CREATE Program Brings Research Opportunities to Community College Students
Chemists Sean Roberts and Shawn Amorde collaborate to help prepare students for later scientific careers.
Shawn Amorde sets up a separations column which is used to purify chemicals after a reaction. Photo credit: Jackie Stamatedes
As a chemistry student at Austin Community College (ACC), Jessica Boette was balancing a lot: school, working as a pastry chef, parenting two children—and pursuing a newfound interest that few community college students get to experience: real-world research.
Boette recently had realized her passion for chemistry which, like baking, involves creation and intricacy. So she participated in an honors course linked to CREATE, which stands for “Chemical REsearch At Texas” and represents a collaboration between ACC and UT Austin. In the program, community college students attend seminars, get advice about STEM fields and have guidance to help them conduct real-world research over the summer and sometimes as part of a dedicated research-based course like the one Boette took. The experience set her on a path that led to her later transferring to and graduating from UT Austin. Boette is now pursuing a Ph.D. in organic chemistry at the University of Pittsburgh.
“The research at CREATE served as a primer for some of the chemistry knowledge I’d be working through in the next few years,” Boette said.
In a recent paper in the Journal of Chemical Education, she teamed up with her mentor and a key faculty leader behind CREATE, Sean Roberts, an associate professor of chemistry at UT Austin, to write about the benefits of community college students participating in CREATE-like programs, also known as course-based undergraduate research experiences. (UT Austin’s Freshman Research Initiative is another example of a course-based-undergraduate research experience.) Community college students don’t always have access to research experiences: The cost of supplies, limited laboratory space and lack of access to facilities can all be barriers. So can students’ limited time, given the work commitments and family obligations that many community college learners are balancing alongside their academics, the way Boette was. CREATE’s model provides a promising approach, the paper authors explain, because it doesn’t always require students to partake in research outside of a classroom.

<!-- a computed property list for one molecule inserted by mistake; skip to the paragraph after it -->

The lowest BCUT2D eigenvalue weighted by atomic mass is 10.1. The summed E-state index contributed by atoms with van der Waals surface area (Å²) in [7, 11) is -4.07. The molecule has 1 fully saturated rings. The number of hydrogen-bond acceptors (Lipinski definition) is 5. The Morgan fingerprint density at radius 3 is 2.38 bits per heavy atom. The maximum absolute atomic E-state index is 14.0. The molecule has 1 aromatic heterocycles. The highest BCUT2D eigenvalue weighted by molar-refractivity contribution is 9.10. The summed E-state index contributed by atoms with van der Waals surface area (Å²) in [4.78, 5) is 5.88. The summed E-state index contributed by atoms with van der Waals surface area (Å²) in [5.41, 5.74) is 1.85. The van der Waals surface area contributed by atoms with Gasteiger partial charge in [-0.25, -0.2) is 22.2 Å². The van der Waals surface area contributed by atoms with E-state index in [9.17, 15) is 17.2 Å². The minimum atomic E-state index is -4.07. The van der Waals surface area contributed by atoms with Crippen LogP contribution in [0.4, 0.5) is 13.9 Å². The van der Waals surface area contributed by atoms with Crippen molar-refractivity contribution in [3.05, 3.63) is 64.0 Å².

“I had two kids while I was in the program and was able to balance the demands of independent research with my family, thanks to the CREATE program and my mentors,” said Boette. “We wanted to share how other small colleges and community colleges with limited resources and non-traditional students could provide creative research experiences to their students.”
Already, schools like Rice University and the University of Illinois Urbana-Champaign are reportedly looking to replicate the model, according to some of its founders.
During Roberts’ postdoctoral research at the University of Southern California, he worked in a lab alongside local community college students, which helped inspire him to create something similar as a professor.
“These students were really hungry for lab experience, and they were fantastic,” he said.
Roberts partnered in 2017 with Shawn Amorde, a chemistry professor at ACC to help set up a program where community college students could conduct research at UT Austin.
The program began under the name GREAT, focusing on “GReen Energy At Texas,” but it later expanded to include all fields of chemistry. Through CREATE, mentors from ACC and UT Austin collaborate in delivering a course that helps prepare students for later scientific careers.
“If you’re taking your first college classes without hands-on research and mentorship, then by the time you go to grad school, you’re a little bit lost,” Amorde said. “We get students doing research with UT faculty really early on.”
At ACC Round Rock’s research facility, students work under Amorde and Roberts. In the spring semester, CREATE organizes seminars at ACC that feature UT Austin scientists. During these seminars, speakers interact with ACC students and share some of the research work that they’re doing in their labs at UT in order to help build interest in research among ACC students. Over an eight-week period in the following summer, ACC students accepted into CREATE work in labs as paid interns in topics ranging from chemical engineering to organic chemistry. Throughout this time, students meet with mentors and attend seminars, and at the end of the experience, create a poster to present their research.
“Many of the ACC students are excited for the research experiences provided through CREATE and it doesn’t always have to be limited to one summer,” said Emily Que, UT Austin associate professor of chemistry and Roberts’ co-lead on the project.
CREATE also operates an Honors Course wherein ACC students can do organic chemistry research while earning course credit. Starting about three years ago, CREATE honors students have made compounds that have been used in UT Austin research focused on green energy applications such as solar cells and other light harvesting technologies.
The program is currently supported by the National Science Foundation, though past support has also come from the American Chemical Society and from Research Corporation for Science Advancement. CREATE reinforces the notion that college should be for everyone, Roberts says.
“There are students going back for a second career,” Roberts said. “I’ve been amazed by the breadth of students participating.”